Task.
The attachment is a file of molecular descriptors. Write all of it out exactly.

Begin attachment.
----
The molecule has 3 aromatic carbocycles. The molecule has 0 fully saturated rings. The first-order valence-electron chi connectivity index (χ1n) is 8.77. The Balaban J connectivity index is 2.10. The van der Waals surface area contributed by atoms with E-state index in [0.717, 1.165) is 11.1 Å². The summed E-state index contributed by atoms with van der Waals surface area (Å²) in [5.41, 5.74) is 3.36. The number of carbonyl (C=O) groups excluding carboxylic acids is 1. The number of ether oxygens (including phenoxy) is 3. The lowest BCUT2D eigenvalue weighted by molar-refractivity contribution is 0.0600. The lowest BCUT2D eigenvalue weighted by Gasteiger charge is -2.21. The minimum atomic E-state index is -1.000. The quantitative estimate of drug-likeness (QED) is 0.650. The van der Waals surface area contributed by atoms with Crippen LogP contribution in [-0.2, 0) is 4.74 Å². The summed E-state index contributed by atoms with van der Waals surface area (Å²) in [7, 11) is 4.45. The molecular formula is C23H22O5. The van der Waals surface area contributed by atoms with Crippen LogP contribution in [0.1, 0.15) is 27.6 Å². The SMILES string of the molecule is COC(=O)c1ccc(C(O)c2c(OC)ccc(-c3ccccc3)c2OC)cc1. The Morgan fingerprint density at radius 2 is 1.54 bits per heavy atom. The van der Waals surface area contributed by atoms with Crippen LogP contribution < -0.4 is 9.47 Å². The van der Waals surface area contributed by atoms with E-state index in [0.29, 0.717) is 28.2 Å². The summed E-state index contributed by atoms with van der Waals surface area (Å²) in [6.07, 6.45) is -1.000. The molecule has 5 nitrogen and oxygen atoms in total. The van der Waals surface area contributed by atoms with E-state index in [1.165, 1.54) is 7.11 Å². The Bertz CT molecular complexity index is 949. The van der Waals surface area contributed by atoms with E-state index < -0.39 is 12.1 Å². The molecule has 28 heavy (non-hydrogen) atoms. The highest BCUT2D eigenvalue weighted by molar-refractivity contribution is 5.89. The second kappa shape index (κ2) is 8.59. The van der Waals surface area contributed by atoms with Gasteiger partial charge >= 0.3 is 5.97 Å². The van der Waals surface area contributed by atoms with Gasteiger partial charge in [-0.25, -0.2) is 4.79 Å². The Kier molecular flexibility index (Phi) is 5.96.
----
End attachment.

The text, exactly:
The molecule has 3 aromatic carbocycles. The molecule has 0 fully saturated rings. The first-order valence-electron chi connectivity index (χ1n) is 8.77. The Balaban J connectivity index is 2.10. The van der Waals surface area contributed by atoms with E-state index in [0.717, 1.165) is 11.1 Å². The summed E-state index contributed by atoms with van der Waals surface area (Å²) in [5.41, 5.74) is 3.36. The number of carbonyl (C=O) groups excluding carboxylic acids is 1. The number of ether oxygens (including phenoxy) is 3. The lowest BCUT2D eigenvalue weighted by molar-refractivity contribution is 0.0600. The lowest BCUT2D eigenvalue weighted by Gasteiger charge is -2.21. The minimum atomic E-state index is -1.000. The quantitative estimate of drug-likeness (QED) is 0.650. The van der Waals surface area contributed by atoms with Crippen LogP contribution in [-0.2, 0) is 4.74 Å². The summed E-state index contributed by atoms with van der Waals surface area (Å²) in [7, 11) is 4.45. The molecular formula is C23H22O5. The van der Waals surface area contributed by atoms with Crippen LogP contribution in [0.1, 0.15) is 27.6 Å². The SMILES string of the molecule is COC(=O)c1ccc(C(O)c2c(OC)ccc(-c3ccccc3)c2OC)cc1. The Morgan fingerprint density at radius 2 is 1.54 bits per heavy atom. The van der Waals surface area contributed by atoms with Crippen LogP contribution < -0.4 is 9.47 Å². The van der Waals surface area contributed by atoms with E-state index in [0.29, 0.717) is 28.2 Å². The summed E-state index contributed by atoms with van der Waals surface area (Å²) in [6.07, 6.45) is -1.000. The molecule has 5 nitrogen and oxygen atoms in total. The van der Waals surface area contributed by atoms with E-state index in [1.165, 1.54) is 7.11 Å². The Bertz CT molecular complexity index is 949. The van der Waals surface area contributed by atoms with E-state index < -0.39 is 12.1 Å². The molecule has 28 heavy (non-hydrogen) atoms. The highest BCUT2D eigenvalue weighted by molar-refractivity contribution is 5.89. The second kappa shape index (κ2) is 8.59. The van der Waals surface area contributed by atoms with Gasteiger partial charge >= 0.3 is 5.97 Å². The van der Waals surface area contributed by atoms with Gasteiger partial charge in [-0.25, -0.2) is 4.79 Å². The Kier molecular flexibility index (Phi) is 5.96.